Clinical Trial

Disease: Chronic Granulomatous Disease, CGD, (NCT06325709)

Disease info:

Chronic granulomatous disease (CGD) results in immune system dysfunction, leading to immunodeficiency. This may cause recurring bacterial and fungal infections and inflammation in various parts of the body. Symptoms usually start in childhood, though some may not appear until later in life.

Individuals with CGD often experience serious bacterial or fungal infections every few years, with the lungs being the most common site of infection, often leading to pneumonia. Exposure to certain organic materials can trigger fungal pneumonia. Other areas commonly affected include the skin, liver, and lymph nodes. In some cases, CGD can lead to autoimmune disorders, where the immune system mistakenly attacks the body's own tissues. Repeated infections and inflammation can shorten life expectancy, but with treatment, most people with CGD can live into their mid- to late adulthood.

Most cases of CGD are caused by mutations in five genes, CYBA, CYBB, NCF1, NCF2, CYBC1, or NCF4, which each encode a subunit of the NADPH oxidase enzyme complex that plays a crucial role in immune function. CGD is categorised into five types, distinguished by the associated genetic variant. A mutation in the CYBB gene (Xp21.1) is found in approximately 65% of cases in North America and Western Europe. The resulting deficiency in the NADPH oxidase enzyme complex leads to decreased production of reactive oxygen species (used by phagocytes to kill bacteria and fungi). Consequently, individuals with CGD are prone to infections and excessive inflammation. Some cases of CGD have unknown genetic causes. 

CGD presents with a range of symptoms affecting various organ systems. Common manifestations include severe and recurrent infections, often caused by specific pathogens such as Staphylococcus aureus and Aspergillus spp. Additionally, patients may develop granulomatous lesions, primarily affecting the lungs, lymph nodes, gastrointestinal tract, and liver. Up to half of patients may experience symptoms such as diarrhoea, abdominal pain, and failure to thrive. Common complications can include pneumonia, abscesses, cellulitis, adenitis, and osteomyelitis. Mycobacterial diseases are typically limited to tuberculosis or disseminated Bacillus Calmette-GuĂ©rin (BCG) infections, while invasive fungal infections are frequent. Dysregulated inflammation and granuloma formation can lead to various complications, including chorioretinal lesions, gastric outlet obstruction, inflammatory bowel disease (IBD), and wound complications. Most female carriers of CGD show no symptoms unless a significant portion of their neutrophils are dysfunctional. Some individuals with CGD may develop autoimmune disorders such as discoid lupus erythematosus and antiphospholipid syndrome.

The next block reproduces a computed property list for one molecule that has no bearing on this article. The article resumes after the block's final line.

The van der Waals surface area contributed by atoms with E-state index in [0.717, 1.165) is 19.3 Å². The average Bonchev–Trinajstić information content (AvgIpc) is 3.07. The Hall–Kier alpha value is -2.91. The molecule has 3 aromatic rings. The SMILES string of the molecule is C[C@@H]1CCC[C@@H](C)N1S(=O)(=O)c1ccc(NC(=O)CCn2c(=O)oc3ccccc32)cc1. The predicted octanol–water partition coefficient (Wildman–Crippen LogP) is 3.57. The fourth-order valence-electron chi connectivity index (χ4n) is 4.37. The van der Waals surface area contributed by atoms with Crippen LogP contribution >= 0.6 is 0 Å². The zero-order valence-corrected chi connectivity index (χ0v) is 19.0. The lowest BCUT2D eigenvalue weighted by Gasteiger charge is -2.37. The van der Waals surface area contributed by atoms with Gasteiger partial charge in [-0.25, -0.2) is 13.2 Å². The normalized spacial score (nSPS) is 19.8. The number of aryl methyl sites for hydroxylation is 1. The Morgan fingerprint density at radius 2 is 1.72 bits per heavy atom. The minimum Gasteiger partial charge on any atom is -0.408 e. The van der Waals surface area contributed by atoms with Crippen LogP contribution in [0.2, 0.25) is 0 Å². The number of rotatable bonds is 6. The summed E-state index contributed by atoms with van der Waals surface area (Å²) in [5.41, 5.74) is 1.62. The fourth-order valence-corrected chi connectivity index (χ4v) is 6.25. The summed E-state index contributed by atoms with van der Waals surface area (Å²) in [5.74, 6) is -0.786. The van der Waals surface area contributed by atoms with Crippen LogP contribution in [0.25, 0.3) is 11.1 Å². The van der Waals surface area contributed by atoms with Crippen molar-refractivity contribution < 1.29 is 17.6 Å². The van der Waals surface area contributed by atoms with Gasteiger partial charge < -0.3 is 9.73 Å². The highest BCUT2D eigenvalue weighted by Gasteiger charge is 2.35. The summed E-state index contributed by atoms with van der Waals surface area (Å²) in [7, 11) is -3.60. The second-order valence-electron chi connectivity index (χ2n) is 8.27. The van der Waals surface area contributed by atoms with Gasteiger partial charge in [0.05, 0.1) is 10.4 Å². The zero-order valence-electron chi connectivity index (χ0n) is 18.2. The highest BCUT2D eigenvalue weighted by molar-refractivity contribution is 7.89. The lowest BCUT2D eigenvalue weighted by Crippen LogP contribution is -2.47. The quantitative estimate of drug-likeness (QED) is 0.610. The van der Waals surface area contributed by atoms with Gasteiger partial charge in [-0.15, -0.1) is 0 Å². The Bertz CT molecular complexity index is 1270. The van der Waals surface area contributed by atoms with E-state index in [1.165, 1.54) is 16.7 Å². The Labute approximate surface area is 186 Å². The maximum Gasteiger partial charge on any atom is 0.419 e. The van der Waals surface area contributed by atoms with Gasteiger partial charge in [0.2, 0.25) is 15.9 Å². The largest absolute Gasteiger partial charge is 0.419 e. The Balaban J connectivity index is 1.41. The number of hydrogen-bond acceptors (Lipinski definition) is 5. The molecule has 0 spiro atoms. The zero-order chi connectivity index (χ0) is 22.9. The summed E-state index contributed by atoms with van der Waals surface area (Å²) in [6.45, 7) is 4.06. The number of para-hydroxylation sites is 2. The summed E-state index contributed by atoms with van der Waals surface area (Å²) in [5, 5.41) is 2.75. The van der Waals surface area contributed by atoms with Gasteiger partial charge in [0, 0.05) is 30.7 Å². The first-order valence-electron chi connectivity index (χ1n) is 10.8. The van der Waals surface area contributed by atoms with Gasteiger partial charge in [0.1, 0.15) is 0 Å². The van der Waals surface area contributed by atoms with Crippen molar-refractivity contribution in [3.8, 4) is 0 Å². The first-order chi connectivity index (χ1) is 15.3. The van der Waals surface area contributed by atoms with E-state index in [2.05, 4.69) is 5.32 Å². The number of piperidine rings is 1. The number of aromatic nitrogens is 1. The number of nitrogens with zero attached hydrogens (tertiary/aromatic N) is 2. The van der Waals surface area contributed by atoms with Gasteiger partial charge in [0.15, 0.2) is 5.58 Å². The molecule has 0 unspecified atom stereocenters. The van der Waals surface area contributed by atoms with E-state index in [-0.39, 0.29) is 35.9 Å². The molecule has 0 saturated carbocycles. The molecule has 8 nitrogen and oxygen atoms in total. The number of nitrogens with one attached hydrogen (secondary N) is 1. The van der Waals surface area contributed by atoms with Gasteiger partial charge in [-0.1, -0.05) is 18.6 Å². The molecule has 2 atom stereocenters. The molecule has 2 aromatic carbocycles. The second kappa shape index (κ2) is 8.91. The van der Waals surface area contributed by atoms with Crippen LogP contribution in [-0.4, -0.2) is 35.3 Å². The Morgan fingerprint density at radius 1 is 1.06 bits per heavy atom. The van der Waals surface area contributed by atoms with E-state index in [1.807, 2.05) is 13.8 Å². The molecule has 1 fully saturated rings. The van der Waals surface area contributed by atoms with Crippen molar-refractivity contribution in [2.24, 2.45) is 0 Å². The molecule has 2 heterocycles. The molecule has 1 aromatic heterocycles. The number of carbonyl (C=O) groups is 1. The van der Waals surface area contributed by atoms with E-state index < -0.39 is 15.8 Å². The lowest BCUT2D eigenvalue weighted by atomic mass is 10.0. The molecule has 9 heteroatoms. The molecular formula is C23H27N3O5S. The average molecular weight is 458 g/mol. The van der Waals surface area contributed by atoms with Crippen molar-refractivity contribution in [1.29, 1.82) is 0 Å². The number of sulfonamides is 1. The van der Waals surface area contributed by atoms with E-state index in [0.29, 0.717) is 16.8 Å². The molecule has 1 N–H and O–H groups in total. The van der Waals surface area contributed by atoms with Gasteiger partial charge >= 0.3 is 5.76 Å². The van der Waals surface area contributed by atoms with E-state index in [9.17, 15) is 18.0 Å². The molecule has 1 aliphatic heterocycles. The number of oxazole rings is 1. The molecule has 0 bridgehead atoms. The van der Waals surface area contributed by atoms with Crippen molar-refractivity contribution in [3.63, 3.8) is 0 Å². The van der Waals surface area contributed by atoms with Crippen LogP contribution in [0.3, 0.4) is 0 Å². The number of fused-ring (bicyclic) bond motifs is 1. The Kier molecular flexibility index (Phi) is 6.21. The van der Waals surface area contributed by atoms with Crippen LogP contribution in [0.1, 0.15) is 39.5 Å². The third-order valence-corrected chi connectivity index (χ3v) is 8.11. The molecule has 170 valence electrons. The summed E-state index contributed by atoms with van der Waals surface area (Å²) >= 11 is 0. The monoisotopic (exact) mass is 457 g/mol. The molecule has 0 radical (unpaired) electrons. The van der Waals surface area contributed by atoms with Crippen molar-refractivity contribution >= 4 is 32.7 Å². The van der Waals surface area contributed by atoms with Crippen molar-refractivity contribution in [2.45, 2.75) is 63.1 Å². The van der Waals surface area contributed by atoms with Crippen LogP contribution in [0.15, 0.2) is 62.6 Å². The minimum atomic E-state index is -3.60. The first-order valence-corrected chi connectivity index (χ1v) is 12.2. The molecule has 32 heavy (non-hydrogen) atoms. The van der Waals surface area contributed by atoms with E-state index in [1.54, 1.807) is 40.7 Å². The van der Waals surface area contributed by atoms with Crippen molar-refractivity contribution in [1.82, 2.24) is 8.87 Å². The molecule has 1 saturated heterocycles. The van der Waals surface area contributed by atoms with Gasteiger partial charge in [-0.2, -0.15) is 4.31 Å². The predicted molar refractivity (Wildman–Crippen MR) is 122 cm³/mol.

CGD is estimated to occur in 1 in 200,000 to 250,000 people worldwide.
Official title:
Phase 1/2 Trial of Base Editing for Mutation Repair in Hematopoietic Stem & Progenitor Cells for X-linked Chronic Granulomatous Disease

National Institute of Allergy and Infectious Diseases (NIAID)


United States, Maryland
National Institutes of Health Clinical Center, Bethesda, Maryland, United States, 20892

Study start:
Apr. 10, 2024
10 participants
Gene editing method:
Type of edit:
Base edit
Cytochrome B Beta (CYBB)
Delivery method:
Lentivirus (LV) vector - Ex-vivo
IND Enabling Pre-clinical
Phase I Safety
Phase II Safety and Dosing
Phase III Safety and Efficacy

Status: Enrolling by invitation


Open-label, phase 1/2 trial to determine the safety, and efficacy of a single infusion of base-edited (BE) autologous hematopoietic stem and progenitor cells (HSPCs) for treatment of X-linked chronic granulomatous disease (X-CGD). Base editing is performed to repair CYBB missense gene mutations (eg, CYBB c.676C>T). The study hypotheses are that 1) base editing can efficiently repair gene mutations in HSPCs; and 2) BE HSPCs can engraft and differentiate into functional phagocytes with restored nicotinamide adenine dinucleotide phosphate (NADPH) oxidase activity.

During the initial development phase each study participant will undergo apheresis for CD34+ HSPC collection for the development and validation of a mutation-specific BE system.

During the treatment phase, participants will receive a one-time infusion of the BE autologous HSPC Investigational Medicinal Product (IMP) after busulfan (total 12 mg/kg) conditioning.

Participants will have follow-up evaluations at months 3, 6, 12, 18, and 24, and yearly thereafter until 5 years after treatment. Key study assessments include adverse event (AE) assessment, blood laboratory evaluations of functional protein made from the target gene (CYBB, encodes for gp91^phox), and deoxyribonucleic acid (DNA) sequencing to identify rates of gene repair and off-target mutation.

The final study follow-up under this protocol will be at 5 years, but long-term follow-up under a separate NIH protocol will continue annually to 15 years after treatment.

Last updated: Apr. 17, 2024
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